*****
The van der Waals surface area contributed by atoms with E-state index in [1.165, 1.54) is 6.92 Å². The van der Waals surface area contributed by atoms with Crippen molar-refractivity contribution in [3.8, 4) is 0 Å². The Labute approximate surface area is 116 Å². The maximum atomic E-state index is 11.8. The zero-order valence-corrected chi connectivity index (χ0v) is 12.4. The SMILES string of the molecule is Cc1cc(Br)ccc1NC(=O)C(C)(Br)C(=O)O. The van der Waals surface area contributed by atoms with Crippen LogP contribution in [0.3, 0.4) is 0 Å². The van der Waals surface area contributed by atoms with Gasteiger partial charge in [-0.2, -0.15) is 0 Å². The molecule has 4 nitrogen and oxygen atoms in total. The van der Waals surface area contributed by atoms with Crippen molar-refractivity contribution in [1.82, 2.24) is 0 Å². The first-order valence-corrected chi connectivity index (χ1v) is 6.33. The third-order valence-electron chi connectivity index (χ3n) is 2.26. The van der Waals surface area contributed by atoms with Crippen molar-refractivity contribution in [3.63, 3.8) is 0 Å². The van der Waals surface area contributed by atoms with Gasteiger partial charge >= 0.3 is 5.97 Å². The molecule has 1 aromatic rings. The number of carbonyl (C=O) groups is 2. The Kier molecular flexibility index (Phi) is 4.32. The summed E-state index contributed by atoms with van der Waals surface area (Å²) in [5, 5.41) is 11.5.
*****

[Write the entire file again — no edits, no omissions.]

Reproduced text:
The van der Waals surface area contributed by atoms with E-state index in [1.165, 1.54) is 6.92 Å². The van der Waals surface area contributed by atoms with Crippen molar-refractivity contribution in [3.8, 4) is 0 Å². The Labute approximate surface area is 116 Å². The maximum atomic E-state index is 11.8. The zero-order valence-corrected chi connectivity index (χ0v) is 12.4. The SMILES string of the molecule is Cc1cc(Br)ccc1NC(=O)C(C)(Br)C(=O)O. The van der Waals surface area contributed by atoms with Crippen LogP contribution in [0.3, 0.4) is 0 Å². The van der Waals surface area contributed by atoms with Gasteiger partial charge in [-0.2, -0.15) is 0 Å². The molecule has 4 nitrogen and oxygen atoms in total. The van der Waals surface area contributed by atoms with Crippen molar-refractivity contribution in [1.82, 2.24) is 0 Å². The first-order valence-corrected chi connectivity index (χ1v) is 6.33. The third-order valence-electron chi connectivity index (χ3n) is 2.26. The van der Waals surface area contributed by atoms with Crippen molar-refractivity contribution in [3.63, 3.8) is 0 Å². The van der Waals surface area contributed by atoms with Gasteiger partial charge >= 0.3 is 5.97 Å². The molecule has 1 aromatic rings. The number of carbonyl (C=O) groups is 2. The Kier molecular flexibility index (Phi) is 4.32. The summed E-state index contributed by atoms with van der Waals surface area (Å²) in [5, 5.41) is 11.5.